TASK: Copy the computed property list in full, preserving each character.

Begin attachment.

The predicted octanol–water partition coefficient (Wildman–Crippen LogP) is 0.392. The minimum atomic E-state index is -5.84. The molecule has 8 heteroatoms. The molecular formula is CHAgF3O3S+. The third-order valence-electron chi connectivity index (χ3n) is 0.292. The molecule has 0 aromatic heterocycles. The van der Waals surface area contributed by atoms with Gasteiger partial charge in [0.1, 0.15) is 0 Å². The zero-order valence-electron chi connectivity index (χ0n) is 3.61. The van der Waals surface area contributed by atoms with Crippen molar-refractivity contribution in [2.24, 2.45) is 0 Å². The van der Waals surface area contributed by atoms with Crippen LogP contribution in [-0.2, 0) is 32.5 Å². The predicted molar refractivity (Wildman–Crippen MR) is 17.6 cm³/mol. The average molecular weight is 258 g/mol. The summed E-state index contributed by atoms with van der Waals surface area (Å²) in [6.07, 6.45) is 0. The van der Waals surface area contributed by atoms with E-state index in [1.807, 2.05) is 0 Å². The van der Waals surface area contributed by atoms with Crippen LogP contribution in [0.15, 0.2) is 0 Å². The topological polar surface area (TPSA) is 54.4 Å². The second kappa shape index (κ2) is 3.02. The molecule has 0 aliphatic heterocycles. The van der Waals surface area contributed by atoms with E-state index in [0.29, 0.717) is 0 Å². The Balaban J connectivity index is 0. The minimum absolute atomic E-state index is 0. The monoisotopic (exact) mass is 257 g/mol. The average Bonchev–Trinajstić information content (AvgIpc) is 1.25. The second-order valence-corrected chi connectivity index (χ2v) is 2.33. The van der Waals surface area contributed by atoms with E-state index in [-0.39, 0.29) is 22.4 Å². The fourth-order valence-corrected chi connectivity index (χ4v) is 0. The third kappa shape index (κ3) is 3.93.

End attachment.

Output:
The predicted octanol–water partition coefficient (Wildman–Crippen LogP) is 0.392. The minimum atomic E-state index is -5.84. The molecule has 8 heteroatoms. The molecular formula is CHAgF3O3S+. The third-order valence-electron chi connectivity index (χ3n) is 0.292. The molecule has 0 aromatic heterocycles. The van der Waals surface area contributed by atoms with Gasteiger partial charge in [0.1, 0.15) is 0 Å². The zero-order valence-electron chi connectivity index (χ0n) is 3.61. The van der Waals surface area contributed by atoms with Crippen molar-refractivity contribution in [2.24, 2.45) is 0 Å². The van der Waals surface area contributed by atoms with Crippen LogP contribution in [-0.2, 0) is 32.5 Å². The predicted molar refractivity (Wildman–Crippen MR) is 17.6 cm³/mol. The average molecular weight is 258 g/mol. The summed E-state index contributed by atoms with van der Waals surface area (Å²) in [6.07, 6.45) is 0. The van der Waals surface area contributed by atoms with E-state index in [1.807, 2.05) is 0 Å². The van der Waals surface area contributed by atoms with Crippen LogP contribution in [0.15, 0.2) is 0 Å². The topological polar surface area (TPSA) is 54.4 Å². The second kappa shape index (κ2) is 3.02. The molecule has 0 aliphatic heterocycles. The van der Waals surface area contributed by atoms with E-state index in [0.29, 0.717) is 0 Å². The Balaban J connectivity index is 0. The minimum absolute atomic E-state index is 0. The monoisotopic (exact) mass is 257 g/mol. The average Bonchev–Trinajstić information content (AvgIpc) is 1.25. The second-order valence-corrected chi connectivity index (χ2v) is 2.33. The van der Waals surface area contributed by atoms with E-state index in [-0.39, 0.29) is 22.4 Å². The fourth-order valence-corrected chi connectivity index (χ4v) is 0. The third kappa shape index (κ3) is 3.93.